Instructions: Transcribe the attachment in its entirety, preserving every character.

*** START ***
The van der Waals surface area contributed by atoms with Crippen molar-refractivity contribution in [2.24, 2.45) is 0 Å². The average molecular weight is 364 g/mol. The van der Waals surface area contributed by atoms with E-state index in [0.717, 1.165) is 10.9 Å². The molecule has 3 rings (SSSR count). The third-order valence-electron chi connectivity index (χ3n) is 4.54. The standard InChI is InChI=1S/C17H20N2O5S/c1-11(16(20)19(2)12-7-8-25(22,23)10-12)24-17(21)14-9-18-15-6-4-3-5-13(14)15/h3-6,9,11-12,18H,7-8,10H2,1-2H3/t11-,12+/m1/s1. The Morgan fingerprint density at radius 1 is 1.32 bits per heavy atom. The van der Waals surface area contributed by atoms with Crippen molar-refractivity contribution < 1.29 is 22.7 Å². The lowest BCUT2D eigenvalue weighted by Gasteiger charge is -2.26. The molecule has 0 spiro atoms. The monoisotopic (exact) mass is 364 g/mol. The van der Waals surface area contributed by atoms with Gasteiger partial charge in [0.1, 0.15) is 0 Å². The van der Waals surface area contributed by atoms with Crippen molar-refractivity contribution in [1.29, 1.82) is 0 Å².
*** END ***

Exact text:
The van der Waals surface area contributed by atoms with Crippen molar-refractivity contribution in [2.24, 2.45) is 0 Å². The average molecular weight is 364 g/mol. The van der Waals surface area contributed by atoms with E-state index in [0.717, 1.165) is 10.9 Å². The molecule has 3 rings (SSSR count). The third-order valence-electron chi connectivity index (χ3n) is 4.54. The standard InChI is InChI=1S/C17H20N2O5S/c1-11(16(20)19(2)12-7-8-25(22,23)10-12)24-17(21)14-9-18-15-6-4-3-5-13(14)15/h3-6,9,11-12,18H,7-8,10H2,1-2H3/t11-,12+/m1/s1. The Morgan fingerprint density at radius 1 is 1.32 bits per heavy atom. The van der Waals surface area contributed by atoms with Crippen molar-refractivity contribution < 1.29 is 22.7 Å². The lowest BCUT2D eigenvalue weighted by Gasteiger charge is -2.26. The molecule has 0 spiro atoms. The monoisotopic (exact) mass is 364 g/mol. The van der Waals surface area contributed by atoms with Gasteiger partial charge in [0.1, 0.15) is 0 Å². The van der Waals surface area contributed by atoms with Crippen molar-refractivity contribution in [1.29, 1.82) is 0 Å².